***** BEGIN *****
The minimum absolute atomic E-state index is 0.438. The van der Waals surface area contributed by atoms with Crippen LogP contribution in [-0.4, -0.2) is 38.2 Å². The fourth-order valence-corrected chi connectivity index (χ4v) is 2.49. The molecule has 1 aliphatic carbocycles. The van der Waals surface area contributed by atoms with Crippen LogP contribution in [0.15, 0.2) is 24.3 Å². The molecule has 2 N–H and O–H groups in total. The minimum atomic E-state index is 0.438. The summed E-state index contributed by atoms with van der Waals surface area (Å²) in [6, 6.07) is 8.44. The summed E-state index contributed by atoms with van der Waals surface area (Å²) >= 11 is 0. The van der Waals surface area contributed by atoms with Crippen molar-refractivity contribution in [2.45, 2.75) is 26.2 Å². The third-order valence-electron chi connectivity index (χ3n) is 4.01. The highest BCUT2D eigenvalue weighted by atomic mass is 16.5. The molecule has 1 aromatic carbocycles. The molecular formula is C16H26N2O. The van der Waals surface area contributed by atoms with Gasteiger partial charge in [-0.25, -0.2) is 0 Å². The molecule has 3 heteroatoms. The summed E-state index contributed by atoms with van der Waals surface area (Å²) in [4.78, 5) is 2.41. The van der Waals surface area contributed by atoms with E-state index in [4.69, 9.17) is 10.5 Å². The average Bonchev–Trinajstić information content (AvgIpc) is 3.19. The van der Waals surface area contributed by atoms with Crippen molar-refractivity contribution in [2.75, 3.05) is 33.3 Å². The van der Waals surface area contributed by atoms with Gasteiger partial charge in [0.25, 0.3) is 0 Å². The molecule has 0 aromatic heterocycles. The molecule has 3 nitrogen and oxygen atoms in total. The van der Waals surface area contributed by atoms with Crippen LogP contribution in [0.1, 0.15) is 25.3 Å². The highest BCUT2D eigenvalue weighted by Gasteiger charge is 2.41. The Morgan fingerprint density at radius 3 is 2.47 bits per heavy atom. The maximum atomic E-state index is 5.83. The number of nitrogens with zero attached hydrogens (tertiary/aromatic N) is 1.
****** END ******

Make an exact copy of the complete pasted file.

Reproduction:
The minimum absolute atomic E-state index is 0.438. The van der Waals surface area contributed by atoms with Crippen LogP contribution in [-0.4, -0.2) is 38.2 Å². The fourth-order valence-corrected chi connectivity index (χ4v) is 2.49. The molecule has 1 aliphatic carbocycles. The van der Waals surface area contributed by atoms with Crippen LogP contribution in [0.15, 0.2) is 24.3 Å². The molecule has 2 N–H and O–H groups in total. The minimum atomic E-state index is 0.438. The summed E-state index contributed by atoms with van der Waals surface area (Å²) in [6, 6.07) is 8.44. The summed E-state index contributed by atoms with van der Waals surface area (Å²) >= 11 is 0. The van der Waals surface area contributed by atoms with Crippen molar-refractivity contribution in [2.45, 2.75) is 26.2 Å². The third-order valence-electron chi connectivity index (χ3n) is 4.01. The highest BCUT2D eigenvalue weighted by atomic mass is 16.5. The molecule has 1 aromatic carbocycles. The molecular formula is C16H26N2O. The van der Waals surface area contributed by atoms with Gasteiger partial charge in [-0.25, -0.2) is 0 Å². The molecule has 3 heteroatoms. The summed E-state index contributed by atoms with van der Waals surface area (Å²) in [4.78, 5) is 2.41. The van der Waals surface area contributed by atoms with E-state index in [4.69, 9.17) is 10.5 Å². The average Bonchev–Trinajstić information content (AvgIpc) is 3.19. The van der Waals surface area contributed by atoms with Crippen molar-refractivity contribution in [2.75, 3.05) is 33.3 Å². The van der Waals surface area contributed by atoms with Gasteiger partial charge in [0.25, 0.3) is 0 Å². The molecule has 0 aromatic heterocycles. The molecule has 3 nitrogen and oxygen atoms in total. The van der Waals surface area contributed by atoms with Crippen LogP contribution in [0.1, 0.15) is 25.3 Å². The highest BCUT2D eigenvalue weighted by Gasteiger charge is 2.41. The Morgan fingerprint density at radius 3 is 2.47 bits per heavy atom. The maximum atomic E-state index is 5.83. The number of nitrogens with zero attached hydrogens (tertiary/aromatic N) is 1.